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Thinking of doing business with a Japanese company? Quick guide to Japanese business etiquette

Japanese business etiquette

The news that the UK and Japan signed a trade agreement last month is something we should celebrate more, and we should look out to see how we could benefit from it from 2021.

Having been born, raised and worked in Japan up until my late twenties, and working in England for some twenty-odd years dealing with various Japanese people, I often notice some gaps between Japanese business ethic and how we do things here.

So if you’re looking to work with a Japanese company let me share my dos and don’ts in working with Japanese businesses.

  1. BE ON TIME – NOT LATE OR TOO EARLY!

Japanese businesspeople regard punctuality extremely important.  When doing something together with them, you should keep time on the dot.  In attending a meeting, do not be late (even by a few minutes).  Many say that it is advisable to arrive meetings about 10 minutes early, but no earlier than that.

  1. DO NOT UNDERESTIMATE THEIR ENGLISH ABILITIES

English is not a national language in Japan, but the majority of Japanese people go through at least 10 years of school education to improve their English, and by the time they choose to work with UK businesses, they usually have sufficient ability to command English.  Their spoken English might not be very good (mainly due to the late start in their English training – some say we should start learning to speak languages before our facial muscles fully develop), but their comprehensive skills can be far better than they sound.  Do not be fooled by their innocently sounding accents.  But, be conscious that they might not catch 100% of what you say.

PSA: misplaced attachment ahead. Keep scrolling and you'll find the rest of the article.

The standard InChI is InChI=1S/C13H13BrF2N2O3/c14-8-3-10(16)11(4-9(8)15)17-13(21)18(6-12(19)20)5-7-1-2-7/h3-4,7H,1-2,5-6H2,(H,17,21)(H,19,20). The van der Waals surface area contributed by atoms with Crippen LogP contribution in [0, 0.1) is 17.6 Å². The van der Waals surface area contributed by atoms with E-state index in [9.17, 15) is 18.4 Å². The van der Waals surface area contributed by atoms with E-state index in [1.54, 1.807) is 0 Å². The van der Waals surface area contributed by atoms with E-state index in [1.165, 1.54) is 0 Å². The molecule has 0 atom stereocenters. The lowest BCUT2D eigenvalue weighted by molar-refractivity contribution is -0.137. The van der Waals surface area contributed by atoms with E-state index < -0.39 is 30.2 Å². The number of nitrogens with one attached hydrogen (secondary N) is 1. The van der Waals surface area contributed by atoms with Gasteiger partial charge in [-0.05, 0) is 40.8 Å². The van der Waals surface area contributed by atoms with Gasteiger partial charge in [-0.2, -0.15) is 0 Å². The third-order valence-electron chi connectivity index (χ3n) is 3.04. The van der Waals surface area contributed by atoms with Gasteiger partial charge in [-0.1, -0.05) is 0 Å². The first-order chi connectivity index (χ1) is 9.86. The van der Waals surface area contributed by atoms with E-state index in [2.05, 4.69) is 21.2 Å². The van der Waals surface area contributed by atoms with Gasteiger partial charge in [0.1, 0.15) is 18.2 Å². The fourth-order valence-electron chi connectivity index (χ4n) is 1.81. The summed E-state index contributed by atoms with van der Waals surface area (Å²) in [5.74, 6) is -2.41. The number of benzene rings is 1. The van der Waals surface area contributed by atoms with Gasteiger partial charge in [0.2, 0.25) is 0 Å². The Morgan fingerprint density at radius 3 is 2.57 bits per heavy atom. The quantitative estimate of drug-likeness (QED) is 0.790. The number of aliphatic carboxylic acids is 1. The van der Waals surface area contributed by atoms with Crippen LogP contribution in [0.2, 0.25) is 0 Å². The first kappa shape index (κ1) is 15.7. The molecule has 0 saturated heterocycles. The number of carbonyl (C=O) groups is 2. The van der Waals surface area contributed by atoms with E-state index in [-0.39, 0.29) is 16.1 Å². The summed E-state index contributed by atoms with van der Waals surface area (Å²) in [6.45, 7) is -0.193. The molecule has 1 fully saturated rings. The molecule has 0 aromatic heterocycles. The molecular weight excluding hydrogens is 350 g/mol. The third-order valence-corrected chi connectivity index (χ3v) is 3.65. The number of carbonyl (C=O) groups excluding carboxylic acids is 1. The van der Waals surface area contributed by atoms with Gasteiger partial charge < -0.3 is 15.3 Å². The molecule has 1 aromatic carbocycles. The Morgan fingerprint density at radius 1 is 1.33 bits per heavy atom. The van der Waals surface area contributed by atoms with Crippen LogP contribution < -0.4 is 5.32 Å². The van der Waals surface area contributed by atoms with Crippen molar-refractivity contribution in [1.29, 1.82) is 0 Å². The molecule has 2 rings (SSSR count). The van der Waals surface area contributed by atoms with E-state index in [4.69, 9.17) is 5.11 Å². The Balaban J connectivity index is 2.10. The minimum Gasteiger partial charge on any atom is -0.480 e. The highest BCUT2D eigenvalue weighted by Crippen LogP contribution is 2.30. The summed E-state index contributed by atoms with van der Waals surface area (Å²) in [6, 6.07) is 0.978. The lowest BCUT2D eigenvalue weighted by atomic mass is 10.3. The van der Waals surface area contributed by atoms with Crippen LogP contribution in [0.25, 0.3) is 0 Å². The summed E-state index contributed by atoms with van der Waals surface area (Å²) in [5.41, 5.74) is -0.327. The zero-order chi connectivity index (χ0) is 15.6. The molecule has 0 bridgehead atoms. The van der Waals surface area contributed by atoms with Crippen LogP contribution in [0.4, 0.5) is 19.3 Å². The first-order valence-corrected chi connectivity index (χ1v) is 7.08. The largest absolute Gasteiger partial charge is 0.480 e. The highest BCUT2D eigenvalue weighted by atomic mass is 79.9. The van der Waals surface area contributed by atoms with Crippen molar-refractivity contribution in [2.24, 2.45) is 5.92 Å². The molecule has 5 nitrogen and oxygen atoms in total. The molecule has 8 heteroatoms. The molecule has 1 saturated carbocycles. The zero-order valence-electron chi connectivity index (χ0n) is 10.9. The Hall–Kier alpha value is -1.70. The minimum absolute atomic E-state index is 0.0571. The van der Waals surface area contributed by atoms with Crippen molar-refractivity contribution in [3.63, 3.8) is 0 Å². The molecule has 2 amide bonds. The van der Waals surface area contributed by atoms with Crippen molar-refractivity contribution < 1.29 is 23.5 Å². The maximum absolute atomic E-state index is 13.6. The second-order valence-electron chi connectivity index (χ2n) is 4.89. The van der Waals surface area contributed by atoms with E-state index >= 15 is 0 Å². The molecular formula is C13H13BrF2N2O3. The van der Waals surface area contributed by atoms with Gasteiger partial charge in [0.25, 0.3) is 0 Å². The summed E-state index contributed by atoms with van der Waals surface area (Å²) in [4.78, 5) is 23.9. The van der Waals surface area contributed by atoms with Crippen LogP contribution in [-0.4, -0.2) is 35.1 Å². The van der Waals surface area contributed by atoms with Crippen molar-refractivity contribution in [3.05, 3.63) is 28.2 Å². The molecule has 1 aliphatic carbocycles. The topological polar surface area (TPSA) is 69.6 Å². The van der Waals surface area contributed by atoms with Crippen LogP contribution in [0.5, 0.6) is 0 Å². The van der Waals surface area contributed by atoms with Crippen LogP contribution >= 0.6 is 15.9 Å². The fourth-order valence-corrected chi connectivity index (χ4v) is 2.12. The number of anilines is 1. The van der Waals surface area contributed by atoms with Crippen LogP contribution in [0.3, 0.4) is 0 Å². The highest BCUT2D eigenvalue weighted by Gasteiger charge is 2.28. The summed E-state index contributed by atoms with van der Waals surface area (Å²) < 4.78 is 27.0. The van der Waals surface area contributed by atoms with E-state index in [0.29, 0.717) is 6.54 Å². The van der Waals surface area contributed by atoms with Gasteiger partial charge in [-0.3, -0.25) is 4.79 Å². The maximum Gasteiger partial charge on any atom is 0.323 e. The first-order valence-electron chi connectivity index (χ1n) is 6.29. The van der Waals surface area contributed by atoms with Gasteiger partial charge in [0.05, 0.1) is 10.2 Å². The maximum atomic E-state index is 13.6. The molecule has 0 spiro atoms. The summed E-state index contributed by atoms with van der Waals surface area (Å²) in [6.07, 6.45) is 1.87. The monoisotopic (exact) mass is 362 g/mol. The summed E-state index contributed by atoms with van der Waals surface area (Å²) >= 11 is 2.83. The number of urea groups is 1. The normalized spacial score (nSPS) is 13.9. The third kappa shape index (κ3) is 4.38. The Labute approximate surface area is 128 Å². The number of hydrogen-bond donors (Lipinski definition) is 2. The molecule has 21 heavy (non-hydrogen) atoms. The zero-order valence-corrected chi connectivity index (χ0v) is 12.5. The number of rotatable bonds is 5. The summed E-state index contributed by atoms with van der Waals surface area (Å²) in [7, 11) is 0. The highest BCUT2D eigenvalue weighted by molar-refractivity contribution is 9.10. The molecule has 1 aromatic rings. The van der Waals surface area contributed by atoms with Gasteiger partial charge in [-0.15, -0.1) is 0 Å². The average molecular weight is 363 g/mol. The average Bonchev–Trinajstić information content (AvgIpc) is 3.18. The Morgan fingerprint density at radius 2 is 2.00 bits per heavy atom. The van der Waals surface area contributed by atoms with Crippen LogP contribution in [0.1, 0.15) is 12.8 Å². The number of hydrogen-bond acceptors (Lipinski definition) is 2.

1. BE POLITE and NOT TO RAISE YOUR VOICE

Not every Japanese is very polite, I must admit, but many Japanese are encouraged to be polite and calm in dealing with others.  You might find them a little slow at times  – due, perhaps, to their organisational decision-making procedure, which is often based on their corporate vertical hierarchy.  Due to their Confucianism-led education, you might also find their seniority-led attitude somewhat antiquated.  There is a different value system there.  Some Japanese people find the ordinary human voice in this country much louder than theirs, and at times they might find it rather intimidating. So, stay patient, and calmly facilitate whatever you find unresolved, to seek progress with them.

  1. FOLLOW THEIR “MEISHI” BUSINESS CARD RITUAL AND CONSTANT BOWING

Yes, the famous “Meishi” business card ritual is something I should mention here. It is too intricate to explain its procedures in this blog.  But you should be able to follow what others are doing when you find yourself in the Meishi-handing greetings at any Japanese corporate meeting.  You might find it a little peculiar, but do not laugh or show mockery, as some Japanese people might get offended.

  1. DON’T BE SHOCKED BY THE UNEXPECTED

The Japanese people can be very inventive, and many of them might also be highly visually (e.g. Manga cartoon?) and/or numerically and/or technology oriented. Their logics can be very different from those educated in English language. Be brave to face some exciting or odd ideas in dealing with them. You might like to re-construct them in your head quietly first, so that you might fully appreciate what they are aiming to achieve with you.

Good luck with your meeting with your potential Japanese business partner!

If you need any assistance in dealing with Japanese business, please contact me on mayumi.hawkes@cognitivelaw.co.uk.

Mayumi Hawkes